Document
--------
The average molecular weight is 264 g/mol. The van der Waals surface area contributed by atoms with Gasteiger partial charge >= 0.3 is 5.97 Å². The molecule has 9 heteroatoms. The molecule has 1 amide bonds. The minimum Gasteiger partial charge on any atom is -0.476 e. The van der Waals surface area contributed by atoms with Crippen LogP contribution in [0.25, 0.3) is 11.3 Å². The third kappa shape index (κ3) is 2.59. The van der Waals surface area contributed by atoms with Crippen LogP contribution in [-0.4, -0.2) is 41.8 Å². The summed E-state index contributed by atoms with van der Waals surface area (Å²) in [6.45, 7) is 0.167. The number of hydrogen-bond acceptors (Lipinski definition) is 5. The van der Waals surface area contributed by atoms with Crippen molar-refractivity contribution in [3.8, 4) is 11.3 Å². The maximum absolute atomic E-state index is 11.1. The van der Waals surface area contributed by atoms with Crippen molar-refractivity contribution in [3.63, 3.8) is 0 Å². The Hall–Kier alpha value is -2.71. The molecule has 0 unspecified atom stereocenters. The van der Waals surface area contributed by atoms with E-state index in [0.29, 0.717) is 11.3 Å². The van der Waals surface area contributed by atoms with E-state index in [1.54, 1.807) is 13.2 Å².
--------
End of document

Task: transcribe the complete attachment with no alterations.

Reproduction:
The average molecular weight is 264 g/mol. The van der Waals surface area contributed by atoms with Gasteiger partial charge >= 0.3 is 5.97 Å². The molecule has 9 heteroatoms. The molecule has 1 amide bonds. The minimum Gasteiger partial charge on any atom is -0.476 e. The van der Waals surface area contributed by atoms with Crippen LogP contribution in [0.25, 0.3) is 11.3 Å². The third kappa shape index (κ3) is 2.59. The van der Waals surface area contributed by atoms with Crippen LogP contribution in [-0.4, -0.2) is 41.8 Å². The summed E-state index contributed by atoms with van der Waals surface area (Å²) in [6.45, 7) is 0.167. The number of hydrogen-bond acceptors (Lipinski definition) is 5. The van der Waals surface area contributed by atoms with Crippen molar-refractivity contribution in [3.8, 4) is 11.3 Å². The maximum absolute atomic E-state index is 11.1. The van der Waals surface area contributed by atoms with Crippen molar-refractivity contribution in [3.63, 3.8) is 0 Å². The Hall–Kier alpha value is -2.71. The molecule has 0 unspecified atom stereocenters. The van der Waals surface area contributed by atoms with E-state index in [0.29, 0.717) is 11.3 Å². The van der Waals surface area contributed by atoms with E-state index in [1.54, 1.807) is 13.2 Å².